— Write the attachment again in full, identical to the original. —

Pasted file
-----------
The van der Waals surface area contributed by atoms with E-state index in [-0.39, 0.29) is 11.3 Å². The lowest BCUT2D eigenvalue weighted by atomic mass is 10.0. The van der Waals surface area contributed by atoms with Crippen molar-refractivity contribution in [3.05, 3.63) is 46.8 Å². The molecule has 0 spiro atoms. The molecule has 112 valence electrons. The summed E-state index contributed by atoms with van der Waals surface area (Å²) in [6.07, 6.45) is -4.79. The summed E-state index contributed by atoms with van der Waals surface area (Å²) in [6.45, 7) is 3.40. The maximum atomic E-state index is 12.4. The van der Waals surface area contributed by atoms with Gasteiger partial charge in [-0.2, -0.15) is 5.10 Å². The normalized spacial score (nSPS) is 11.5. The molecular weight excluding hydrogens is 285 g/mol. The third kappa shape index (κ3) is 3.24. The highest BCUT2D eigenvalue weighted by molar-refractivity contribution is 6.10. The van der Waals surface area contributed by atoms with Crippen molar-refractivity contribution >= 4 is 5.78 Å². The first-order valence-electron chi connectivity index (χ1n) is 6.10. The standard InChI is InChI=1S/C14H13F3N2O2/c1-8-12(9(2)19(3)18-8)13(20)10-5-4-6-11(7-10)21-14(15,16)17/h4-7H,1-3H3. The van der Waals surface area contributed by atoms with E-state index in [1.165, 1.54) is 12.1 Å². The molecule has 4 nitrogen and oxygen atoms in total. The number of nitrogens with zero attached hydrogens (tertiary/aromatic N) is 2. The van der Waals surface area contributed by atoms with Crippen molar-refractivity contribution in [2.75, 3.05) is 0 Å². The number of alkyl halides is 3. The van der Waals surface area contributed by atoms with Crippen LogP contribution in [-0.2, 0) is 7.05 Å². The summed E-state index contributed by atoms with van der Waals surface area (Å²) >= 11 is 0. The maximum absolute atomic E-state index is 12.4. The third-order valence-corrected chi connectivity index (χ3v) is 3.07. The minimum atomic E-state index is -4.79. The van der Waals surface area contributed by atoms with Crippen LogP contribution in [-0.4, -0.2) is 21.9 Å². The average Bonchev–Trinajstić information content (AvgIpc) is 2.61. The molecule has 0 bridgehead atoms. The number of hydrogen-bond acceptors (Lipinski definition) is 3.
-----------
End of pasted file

The van der Waals surface area contributed by atoms with E-state index in [-0.39, 0.29) is 11.3 Å². The lowest BCUT2D eigenvalue weighted by atomic mass is 10.0. The van der Waals surface area contributed by atoms with Crippen molar-refractivity contribution in [3.05, 3.63) is 46.8 Å². The molecule has 0 spiro atoms. The molecule has 112 valence electrons. The summed E-state index contributed by atoms with van der Waals surface area (Å²) in [6.07, 6.45) is -4.79. The summed E-state index contributed by atoms with van der Waals surface area (Å²) in [6.45, 7) is 3.40. The maximum atomic E-state index is 12.4. The van der Waals surface area contributed by atoms with Gasteiger partial charge in [-0.2, -0.15) is 5.10 Å². The normalized spacial score (nSPS) is 11.5. The molecular weight excluding hydrogens is 285 g/mol. The third kappa shape index (κ3) is 3.24. The highest BCUT2D eigenvalue weighted by molar-refractivity contribution is 6.10. The van der Waals surface area contributed by atoms with Crippen molar-refractivity contribution >= 4 is 5.78 Å². The first-order valence-electron chi connectivity index (χ1n) is 6.10. The standard InChI is InChI=1S/C14H13F3N2O2/c1-8-12(9(2)19(3)18-8)13(20)10-5-4-6-11(7-10)21-14(15,16)17/h4-7H,1-3H3. The van der Waals surface area contributed by atoms with E-state index in [1.165, 1.54) is 12.1 Å². The molecule has 4 nitrogen and oxygen atoms in total. The number of nitrogens with zero attached hydrogens (tertiary/aromatic N) is 2. The van der Waals surface area contributed by atoms with Crippen molar-refractivity contribution in [2.75, 3.05) is 0 Å². The number of alkyl halides is 3. The van der Waals surface area contributed by atoms with Crippen LogP contribution in [-0.2, 0) is 7.05 Å². The summed E-state index contributed by atoms with van der Waals surface area (Å²) >= 11 is 0. The maximum absolute atomic E-state index is 12.4. The third-order valence-corrected chi connectivity index (χ3v) is 3.07. The minimum atomic E-state index is -4.79. The van der Waals surface area contributed by atoms with Crippen LogP contribution in [-0.4, -0.2) is 21.9 Å². The average Bonchev–Trinajstić information content (AvgIpc) is 2.61. The molecule has 0 bridgehead atoms. The number of hydrogen-bond acceptors (Lipinski definition) is 3.